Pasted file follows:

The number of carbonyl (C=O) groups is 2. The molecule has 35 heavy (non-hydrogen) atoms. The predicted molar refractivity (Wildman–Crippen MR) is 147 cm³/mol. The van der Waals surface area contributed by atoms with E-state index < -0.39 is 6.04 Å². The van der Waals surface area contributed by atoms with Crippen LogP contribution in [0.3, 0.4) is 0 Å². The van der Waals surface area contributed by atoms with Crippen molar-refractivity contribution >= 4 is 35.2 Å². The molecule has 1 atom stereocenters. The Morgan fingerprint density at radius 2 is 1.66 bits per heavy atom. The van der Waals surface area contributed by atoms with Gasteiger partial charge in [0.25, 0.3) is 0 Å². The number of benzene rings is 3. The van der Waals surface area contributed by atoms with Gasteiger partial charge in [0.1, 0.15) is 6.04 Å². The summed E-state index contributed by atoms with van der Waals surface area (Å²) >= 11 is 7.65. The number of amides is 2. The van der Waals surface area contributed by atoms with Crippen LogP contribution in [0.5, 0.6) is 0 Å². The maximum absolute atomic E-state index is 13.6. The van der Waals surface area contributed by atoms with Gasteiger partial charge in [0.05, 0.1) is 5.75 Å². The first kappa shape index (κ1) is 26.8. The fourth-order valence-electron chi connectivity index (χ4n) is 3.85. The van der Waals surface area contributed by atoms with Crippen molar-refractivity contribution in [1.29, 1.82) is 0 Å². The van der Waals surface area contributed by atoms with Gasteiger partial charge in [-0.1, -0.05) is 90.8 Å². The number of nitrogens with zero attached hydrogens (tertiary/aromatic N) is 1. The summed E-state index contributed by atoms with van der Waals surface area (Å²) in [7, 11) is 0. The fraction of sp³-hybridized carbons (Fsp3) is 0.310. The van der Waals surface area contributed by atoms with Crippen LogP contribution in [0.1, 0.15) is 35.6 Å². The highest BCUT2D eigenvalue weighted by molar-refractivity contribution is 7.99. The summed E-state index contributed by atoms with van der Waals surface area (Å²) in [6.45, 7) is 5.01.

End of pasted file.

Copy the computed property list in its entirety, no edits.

The number of carbonyl (C=O) groups is 2. The molecule has 35 heavy (non-hydrogen) atoms. The predicted molar refractivity (Wildman–Crippen MR) is 147 cm³/mol. The van der Waals surface area contributed by atoms with E-state index < -0.39 is 6.04 Å². The van der Waals surface area contributed by atoms with Crippen LogP contribution in [0.3, 0.4) is 0 Å². The van der Waals surface area contributed by atoms with Crippen molar-refractivity contribution >= 4 is 35.2 Å². The molecule has 1 atom stereocenters. The Morgan fingerprint density at radius 2 is 1.66 bits per heavy atom. The van der Waals surface area contributed by atoms with Gasteiger partial charge in [0.25, 0.3) is 0 Å². The number of benzene rings is 3. The van der Waals surface area contributed by atoms with Gasteiger partial charge in [0.1, 0.15) is 6.04 Å². The summed E-state index contributed by atoms with van der Waals surface area (Å²) >= 11 is 7.65. The number of amides is 2. The van der Waals surface area contributed by atoms with Crippen LogP contribution in [0.5, 0.6) is 0 Å². The maximum absolute atomic E-state index is 13.6. The van der Waals surface area contributed by atoms with Gasteiger partial charge in [0.05, 0.1) is 5.75 Å². The first kappa shape index (κ1) is 26.8. The fourth-order valence-electron chi connectivity index (χ4n) is 3.85. The van der Waals surface area contributed by atoms with Crippen molar-refractivity contribution in [1.29, 1.82) is 0 Å². The van der Waals surface area contributed by atoms with Gasteiger partial charge in [-0.1, -0.05) is 90.8 Å². The number of nitrogens with zero attached hydrogens (tertiary/aromatic N) is 1. The summed E-state index contributed by atoms with van der Waals surface area (Å²) in [7, 11) is 0. The fraction of sp³-hybridized carbons (Fsp3) is 0.310. The van der Waals surface area contributed by atoms with Crippen LogP contribution in [0.1, 0.15) is 35.6 Å². The highest BCUT2D eigenvalue weighted by molar-refractivity contribution is 7.99. The summed E-state index contributed by atoms with van der Waals surface area (Å²) in [6.45, 7) is 5.01.